Irish Foods

Hasia Diner surprised me by forcing me to remember that Irish identity in the United States does not center on food. Of all the “stuff” I think of when I think of the Irish (this amazing song and Guinness and the stunning The Secret of Kells) none of it is cuisine. I am tempted to buy her explanation for that, too – potatoes were imposed by the English and symbolically linked to suffering, and didn’t require/inspire technological innovation, so cooking was not communal nor a focus of family life.

One counterexample is a strange deli on South Street at 8th Street, offering up a confusing combination of products, among them hookahs and “Irish foods.”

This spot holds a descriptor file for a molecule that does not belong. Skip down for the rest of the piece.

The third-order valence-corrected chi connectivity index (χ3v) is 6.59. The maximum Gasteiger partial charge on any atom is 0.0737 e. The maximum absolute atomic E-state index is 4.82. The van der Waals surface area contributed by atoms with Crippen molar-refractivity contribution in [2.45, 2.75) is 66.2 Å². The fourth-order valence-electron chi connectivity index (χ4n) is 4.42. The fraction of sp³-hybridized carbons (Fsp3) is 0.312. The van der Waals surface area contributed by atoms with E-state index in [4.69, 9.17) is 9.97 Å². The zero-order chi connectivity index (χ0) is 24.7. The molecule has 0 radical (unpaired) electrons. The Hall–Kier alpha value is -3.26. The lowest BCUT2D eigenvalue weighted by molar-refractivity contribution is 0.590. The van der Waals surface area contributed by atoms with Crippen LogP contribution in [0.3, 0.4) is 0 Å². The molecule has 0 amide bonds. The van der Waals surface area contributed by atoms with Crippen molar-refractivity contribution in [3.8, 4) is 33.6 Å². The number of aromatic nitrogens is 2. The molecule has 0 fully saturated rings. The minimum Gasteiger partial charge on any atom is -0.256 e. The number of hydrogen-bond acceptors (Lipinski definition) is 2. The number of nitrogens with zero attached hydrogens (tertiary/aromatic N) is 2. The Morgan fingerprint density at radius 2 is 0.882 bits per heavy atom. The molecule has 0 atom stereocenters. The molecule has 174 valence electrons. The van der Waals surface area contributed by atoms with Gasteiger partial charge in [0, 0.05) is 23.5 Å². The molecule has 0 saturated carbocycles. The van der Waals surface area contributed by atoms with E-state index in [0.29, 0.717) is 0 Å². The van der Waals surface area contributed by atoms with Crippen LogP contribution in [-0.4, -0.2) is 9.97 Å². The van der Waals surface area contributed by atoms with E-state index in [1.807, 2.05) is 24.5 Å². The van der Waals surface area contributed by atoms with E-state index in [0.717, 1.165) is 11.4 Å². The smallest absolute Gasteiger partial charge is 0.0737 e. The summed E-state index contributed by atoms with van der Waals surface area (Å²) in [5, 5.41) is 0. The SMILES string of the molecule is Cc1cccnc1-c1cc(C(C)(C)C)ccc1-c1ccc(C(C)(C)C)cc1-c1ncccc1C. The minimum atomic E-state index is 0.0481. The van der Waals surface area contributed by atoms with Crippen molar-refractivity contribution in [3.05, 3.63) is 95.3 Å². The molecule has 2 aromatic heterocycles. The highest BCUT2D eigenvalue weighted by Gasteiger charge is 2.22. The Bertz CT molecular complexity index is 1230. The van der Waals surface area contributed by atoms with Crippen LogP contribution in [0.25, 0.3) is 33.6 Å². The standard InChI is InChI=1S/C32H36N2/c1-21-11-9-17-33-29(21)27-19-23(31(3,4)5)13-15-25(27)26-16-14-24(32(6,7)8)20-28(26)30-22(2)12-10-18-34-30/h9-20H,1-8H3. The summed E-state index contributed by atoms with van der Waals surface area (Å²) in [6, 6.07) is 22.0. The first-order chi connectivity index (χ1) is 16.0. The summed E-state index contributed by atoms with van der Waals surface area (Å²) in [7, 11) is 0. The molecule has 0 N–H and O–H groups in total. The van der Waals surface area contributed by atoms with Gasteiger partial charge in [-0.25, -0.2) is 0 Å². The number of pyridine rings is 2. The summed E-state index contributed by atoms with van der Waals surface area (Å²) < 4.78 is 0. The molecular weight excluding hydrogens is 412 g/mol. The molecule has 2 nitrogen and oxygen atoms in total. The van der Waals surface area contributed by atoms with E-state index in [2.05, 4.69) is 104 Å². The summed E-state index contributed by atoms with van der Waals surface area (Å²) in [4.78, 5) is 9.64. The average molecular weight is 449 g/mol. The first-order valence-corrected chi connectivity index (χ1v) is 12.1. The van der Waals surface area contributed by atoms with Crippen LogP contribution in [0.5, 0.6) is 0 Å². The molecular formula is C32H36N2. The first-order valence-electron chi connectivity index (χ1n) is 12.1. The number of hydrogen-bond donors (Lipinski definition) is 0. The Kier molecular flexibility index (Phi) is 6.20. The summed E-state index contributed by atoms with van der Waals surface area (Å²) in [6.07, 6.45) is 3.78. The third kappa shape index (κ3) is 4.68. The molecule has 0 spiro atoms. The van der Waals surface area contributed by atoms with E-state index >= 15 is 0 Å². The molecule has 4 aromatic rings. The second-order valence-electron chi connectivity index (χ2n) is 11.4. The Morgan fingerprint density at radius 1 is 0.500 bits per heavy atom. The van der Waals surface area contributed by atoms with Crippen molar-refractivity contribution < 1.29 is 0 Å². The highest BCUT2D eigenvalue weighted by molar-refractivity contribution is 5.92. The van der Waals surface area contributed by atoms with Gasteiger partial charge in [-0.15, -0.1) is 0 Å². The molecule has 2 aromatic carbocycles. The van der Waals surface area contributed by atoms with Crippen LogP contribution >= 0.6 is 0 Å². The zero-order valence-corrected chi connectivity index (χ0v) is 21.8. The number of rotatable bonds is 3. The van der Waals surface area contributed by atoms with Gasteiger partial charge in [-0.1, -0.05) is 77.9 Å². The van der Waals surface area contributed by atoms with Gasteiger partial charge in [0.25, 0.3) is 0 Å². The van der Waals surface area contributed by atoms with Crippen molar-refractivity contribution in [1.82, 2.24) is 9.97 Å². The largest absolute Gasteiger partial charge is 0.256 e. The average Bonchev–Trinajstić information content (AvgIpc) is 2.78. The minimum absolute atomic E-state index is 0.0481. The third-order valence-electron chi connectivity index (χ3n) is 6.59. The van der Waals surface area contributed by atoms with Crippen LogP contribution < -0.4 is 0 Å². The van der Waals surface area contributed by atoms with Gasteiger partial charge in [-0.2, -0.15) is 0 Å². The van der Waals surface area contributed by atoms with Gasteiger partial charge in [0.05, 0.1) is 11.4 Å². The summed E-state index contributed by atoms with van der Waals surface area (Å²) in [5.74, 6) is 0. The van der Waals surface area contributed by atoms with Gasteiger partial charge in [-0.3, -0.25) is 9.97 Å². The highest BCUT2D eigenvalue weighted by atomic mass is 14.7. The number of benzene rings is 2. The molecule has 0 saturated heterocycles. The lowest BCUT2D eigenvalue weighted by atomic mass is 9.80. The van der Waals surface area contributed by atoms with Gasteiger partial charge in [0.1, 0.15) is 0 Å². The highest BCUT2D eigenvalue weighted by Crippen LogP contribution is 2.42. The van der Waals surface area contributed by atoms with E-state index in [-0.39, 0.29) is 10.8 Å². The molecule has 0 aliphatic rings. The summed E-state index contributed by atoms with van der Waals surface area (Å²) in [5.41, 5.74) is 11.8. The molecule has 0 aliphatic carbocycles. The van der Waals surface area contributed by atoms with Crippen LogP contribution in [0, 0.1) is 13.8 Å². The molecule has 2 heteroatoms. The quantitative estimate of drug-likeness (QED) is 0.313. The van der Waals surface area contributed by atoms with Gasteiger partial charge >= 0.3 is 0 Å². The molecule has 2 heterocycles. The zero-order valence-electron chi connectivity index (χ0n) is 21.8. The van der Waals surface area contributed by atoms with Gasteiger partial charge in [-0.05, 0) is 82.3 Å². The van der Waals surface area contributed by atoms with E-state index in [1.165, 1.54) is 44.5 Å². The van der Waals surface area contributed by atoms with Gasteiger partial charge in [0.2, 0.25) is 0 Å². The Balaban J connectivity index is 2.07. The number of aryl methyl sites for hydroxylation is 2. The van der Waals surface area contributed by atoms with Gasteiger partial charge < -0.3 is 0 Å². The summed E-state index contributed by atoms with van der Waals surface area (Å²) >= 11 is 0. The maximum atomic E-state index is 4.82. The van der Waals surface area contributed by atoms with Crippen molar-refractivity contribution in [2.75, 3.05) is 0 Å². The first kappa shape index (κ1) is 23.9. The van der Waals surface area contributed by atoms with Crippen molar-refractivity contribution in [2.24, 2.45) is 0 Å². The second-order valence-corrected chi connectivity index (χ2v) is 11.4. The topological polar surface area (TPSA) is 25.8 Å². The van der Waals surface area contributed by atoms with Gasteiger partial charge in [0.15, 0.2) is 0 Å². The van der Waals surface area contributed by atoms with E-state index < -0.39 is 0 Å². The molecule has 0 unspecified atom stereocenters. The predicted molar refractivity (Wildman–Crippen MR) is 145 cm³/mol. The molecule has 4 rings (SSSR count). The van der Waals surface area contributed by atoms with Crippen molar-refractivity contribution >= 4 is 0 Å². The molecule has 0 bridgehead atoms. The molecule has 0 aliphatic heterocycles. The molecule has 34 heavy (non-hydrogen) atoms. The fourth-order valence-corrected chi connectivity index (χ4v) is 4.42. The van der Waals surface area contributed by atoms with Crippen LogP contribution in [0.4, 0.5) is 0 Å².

When I was out jogging this afternoon, I went into the store to get a better look at the foods on sale.

For a deli with limited shelf space, this one stocks quite a few varieties of beans, including some from a company called “Batchelors,” aka “Ireland’s leading brand in canned Baked Beans, Peas and Pulses.” Okay.

 

Also available? Chipsticks and Hula Hoops. Chipsticks are manufactured by Tayto (“The Tayto name is synonymous with crisps and is regularly used as a generic term for crisps in Ireland.”) And Hula Hoops (actual motto on actual website “little hoops of satisfying fun. Made for fingers… and mouths”) have been around since 1973 and may cause cancer.

Did I mention you can also buy a hookah here?

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